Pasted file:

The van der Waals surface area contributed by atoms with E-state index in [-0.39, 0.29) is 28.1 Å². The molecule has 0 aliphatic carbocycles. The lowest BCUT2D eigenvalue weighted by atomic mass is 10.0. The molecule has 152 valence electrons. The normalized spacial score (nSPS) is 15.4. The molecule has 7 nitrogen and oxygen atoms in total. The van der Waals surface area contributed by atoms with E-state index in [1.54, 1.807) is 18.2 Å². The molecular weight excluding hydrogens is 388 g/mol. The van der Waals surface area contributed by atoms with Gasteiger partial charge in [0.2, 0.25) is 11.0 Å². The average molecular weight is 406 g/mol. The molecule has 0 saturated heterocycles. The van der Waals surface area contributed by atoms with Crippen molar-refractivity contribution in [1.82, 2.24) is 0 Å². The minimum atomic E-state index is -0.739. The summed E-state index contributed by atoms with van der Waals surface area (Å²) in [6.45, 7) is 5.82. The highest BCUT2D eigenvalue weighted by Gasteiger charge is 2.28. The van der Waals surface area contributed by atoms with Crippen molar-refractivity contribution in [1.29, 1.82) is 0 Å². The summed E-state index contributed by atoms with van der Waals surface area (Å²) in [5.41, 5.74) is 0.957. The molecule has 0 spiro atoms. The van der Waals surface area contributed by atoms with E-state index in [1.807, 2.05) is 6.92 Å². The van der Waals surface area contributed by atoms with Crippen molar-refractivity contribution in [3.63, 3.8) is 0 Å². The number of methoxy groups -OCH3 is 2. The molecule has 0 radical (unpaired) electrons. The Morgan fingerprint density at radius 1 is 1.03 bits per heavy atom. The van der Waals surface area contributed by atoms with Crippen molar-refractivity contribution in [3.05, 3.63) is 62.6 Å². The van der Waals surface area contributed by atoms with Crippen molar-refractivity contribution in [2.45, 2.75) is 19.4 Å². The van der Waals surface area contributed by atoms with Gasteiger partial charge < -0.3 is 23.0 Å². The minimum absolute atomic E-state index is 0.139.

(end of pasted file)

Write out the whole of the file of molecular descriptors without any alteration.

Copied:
The van der Waals surface area contributed by atoms with E-state index in [-0.39, 0.29) is 28.1 Å². The molecule has 0 aliphatic carbocycles. The lowest BCUT2D eigenvalue weighted by atomic mass is 10.0. The molecule has 152 valence electrons. The normalized spacial score (nSPS) is 15.4. The molecule has 7 nitrogen and oxygen atoms in total. The van der Waals surface area contributed by atoms with E-state index in [1.54, 1.807) is 18.2 Å². The molecular weight excluding hydrogens is 388 g/mol. The van der Waals surface area contributed by atoms with Gasteiger partial charge in [0.2, 0.25) is 11.0 Å². The average molecular weight is 406 g/mol. The molecule has 0 saturated heterocycles. The van der Waals surface area contributed by atoms with Crippen molar-refractivity contribution in [1.82, 2.24) is 0 Å². The minimum atomic E-state index is -0.739. The summed E-state index contributed by atoms with van der Waals surface area (Å²) in [6.45, 7) is 5.82. The highest BCUT2D eigenvalue weighted by Gasteiger charge is 2.28. The van der Waals surface area contributed by atoms with Crippen molar-refractivity contribution in [1.29, 1.82) is 0 Å². The summed E-state index contributed by atoms with van der Waals surface area (Å²) in [5.41, 5.74) is 0.957. The molecule has 0 spiro atoms. The van der Waals surface area contributed by atoms with E-state index in [1.807, 2.05) is 6.92 Å². The van der Waals surface area contributed by atoms with Crippen molar-refractivity contribution in [3.63, 3.8) is 0 Å². The number of methoxy groups -OCH3 is 2. The molecule has 0 radical (unpaired) electrons. The Morgan fingerprint density at radius 1 is 1.03 bits per heavy atom. The van der Waals surface area contributed by atoms with Crippen molar-refractivity contribution in [3.05, 3.63) is 62.6 Å². The van der Waals surface area contributed by atoms with Crippen molar-refractivity contribution in [2.45, 2.75) is 19.4 Å². The van der Waals surface area contributed by atoms with Gasteiger partial charge < -0.3 is 23.0 Å². The minimum absolute atomic E-state index is 0.139.